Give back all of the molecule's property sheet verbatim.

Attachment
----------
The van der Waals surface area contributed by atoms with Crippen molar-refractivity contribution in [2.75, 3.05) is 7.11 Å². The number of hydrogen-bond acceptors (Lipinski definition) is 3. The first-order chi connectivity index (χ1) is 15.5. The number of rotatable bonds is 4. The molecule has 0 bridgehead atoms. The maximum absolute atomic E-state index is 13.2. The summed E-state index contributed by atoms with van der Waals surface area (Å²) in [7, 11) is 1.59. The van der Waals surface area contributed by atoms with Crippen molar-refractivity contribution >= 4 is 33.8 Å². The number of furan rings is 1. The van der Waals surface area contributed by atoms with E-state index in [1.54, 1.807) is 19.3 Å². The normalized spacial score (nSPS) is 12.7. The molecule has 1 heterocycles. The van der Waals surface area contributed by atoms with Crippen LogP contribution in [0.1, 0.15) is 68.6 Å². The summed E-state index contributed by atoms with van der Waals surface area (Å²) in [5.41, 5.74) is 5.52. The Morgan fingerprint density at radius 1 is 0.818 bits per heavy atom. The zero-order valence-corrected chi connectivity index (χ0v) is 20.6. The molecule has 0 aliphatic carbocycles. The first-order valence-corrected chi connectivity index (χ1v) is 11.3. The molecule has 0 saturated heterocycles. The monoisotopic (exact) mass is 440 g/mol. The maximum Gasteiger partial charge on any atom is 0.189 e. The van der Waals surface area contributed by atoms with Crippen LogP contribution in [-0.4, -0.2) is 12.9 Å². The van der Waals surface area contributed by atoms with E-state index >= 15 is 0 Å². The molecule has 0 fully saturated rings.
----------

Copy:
The van der Waals surface area contributed by atoms with Crippen molar-refractivity contribution in [2.75, 3.05) is 7.11 Å². The number of hydrogen-bond acceptors (Lipinski definition) is 3. The first-order chi connectivity index (χ1) is 15.5. The number of rotatable bonds is 4. The molecule has 0 bridgehead atoms. The maximum absolute atomic E-state index is 13.2. The summed E-state index contributed by atoms with van der Waals surface area (Å²) in [7, 11) is 1.59. The van der Waals surface area contributed by atoms with Crippen molar-refractivity contribution >= 4 is 33.8 Å². The number of furan rings is 1. The van der Waals surface area contributed by atoms with E-state index in [1.54, 1.807) is 19.3 Å². The normalized spacial score (nSPS) is 12.7. The molecule has 1 heterocycles. The van der Waals surface area contributed by atoms with Crippen LogP contribution in [0.1, 0.15) is 68.6 Å². The summed E-state index contributed by atoms with van der Waals surface area (Å²) in [5.41, 5.74) is 5.52. The Morgan fingerprint density at radius 1 is 0.818 bits per heavy atom. The zero-order valence-corrected chi connectivity index (χ0v) is 20.6. The molecule has 0 aliphatic carbocycles. The first-order valence-corrected chi connectivity index (χ1v) is 11.3. The molecule has 0 saturated heterocycles. The monoisotopic (exact) mass is 440 g/mol. The maximum Gasteiger partial charge on any atom is 0.189 e. The van der Waals surface area contributed by atoms with Crippen LogP contribution in [-0.4, -0.2) is 12.9 Å². The van der Waals surface area contributed by atoms with E-state index >= 15 is 0 Å². The molecule has 0 fully saturated rings.